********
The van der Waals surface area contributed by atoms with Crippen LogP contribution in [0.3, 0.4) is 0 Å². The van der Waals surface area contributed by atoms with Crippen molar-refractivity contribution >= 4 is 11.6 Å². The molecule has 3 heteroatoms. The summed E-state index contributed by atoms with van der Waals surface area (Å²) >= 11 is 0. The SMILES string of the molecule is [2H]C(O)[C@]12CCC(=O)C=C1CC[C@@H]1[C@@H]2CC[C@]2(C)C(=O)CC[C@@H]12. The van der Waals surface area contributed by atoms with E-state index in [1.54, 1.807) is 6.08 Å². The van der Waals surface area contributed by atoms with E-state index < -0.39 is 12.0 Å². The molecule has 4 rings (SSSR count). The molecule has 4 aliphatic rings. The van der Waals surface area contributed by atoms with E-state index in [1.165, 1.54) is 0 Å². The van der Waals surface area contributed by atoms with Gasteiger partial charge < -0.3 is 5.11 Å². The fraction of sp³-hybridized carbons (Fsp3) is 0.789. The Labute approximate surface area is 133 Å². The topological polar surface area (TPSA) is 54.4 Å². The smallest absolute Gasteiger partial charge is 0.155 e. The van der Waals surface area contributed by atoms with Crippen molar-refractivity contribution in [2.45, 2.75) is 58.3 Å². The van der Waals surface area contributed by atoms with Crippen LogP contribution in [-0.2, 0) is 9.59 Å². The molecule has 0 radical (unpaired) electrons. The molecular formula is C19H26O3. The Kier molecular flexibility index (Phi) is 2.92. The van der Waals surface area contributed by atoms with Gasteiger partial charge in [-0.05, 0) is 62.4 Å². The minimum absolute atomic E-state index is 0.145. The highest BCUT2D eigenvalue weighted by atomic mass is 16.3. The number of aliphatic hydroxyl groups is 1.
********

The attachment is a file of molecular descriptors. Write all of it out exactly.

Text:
The van der Waals surface area contributed by atoms with Crippen LogP contribution in [0.3, 0.4) is 0 Å². The van der Waals surface area contributed by atoms with Crippen molar-refractivity contribution >= 4 is 11.6 Å². The molecule has 3 heteroatoms. The summed E-state index contributed by atoms with van der Waals surface area (Å²) >= 11 is 0. The SMILES string of the molecule is [2H]C(O)[C@]12CCC(=O)C=C1CC[C@@H]1[C@@H]2CC[C@]2(C)C(=O)CC[C@@H]12. The van der Waals surface area contributed by atoms with E-state index in [1.54, 1.807) is 6.08 Å². The van der Waals surface area contributed by atoms with E-state index < -0.39 is 12.0 Å². The molecule has 4 rings (SSSR count). The molecule has 4 aliphatic rings. The van der Waals surface area contributed by atoms with E-state index in [1.165, 1.54) is 0 Å². The van der Waals surface area contributed by atoms with Gasteiger partial charge < -0.3 is 5.11 Å². The fraction of sp³-hybridized carbons (Fsp3) is 0.789. The Labute approximate surface area is 133 Å². The topological polar surface area (TPSA) is 54.4 Å². The smallest absolute Gasteiger partial charge is 0.155 e. The van der Waals surface area contributed by atoms with Crippen molar-refractivity contribution in [2.45, 2.75) is 58.3 Å². The van der Waals surface area contributed by atoms with Crippen LogP contribution in [-0.2, 0) is 9.59 Å². The molecule has 0 radical (unpaired) electrons. The molecular formula is C19H26O3. The Kier molecular flexibility index (Phi) is 2.92. The van der Waals surface area contributed by atoms with Gasteiger partial charge in [-0.05, 0) is 62.4 Å². The minimum absolute atomic E-state index is 0.145. The highest BCUT2D eigenvalue weighted by atomic mass is 16.3. The number of aliphatic hydroxyl groups is 1.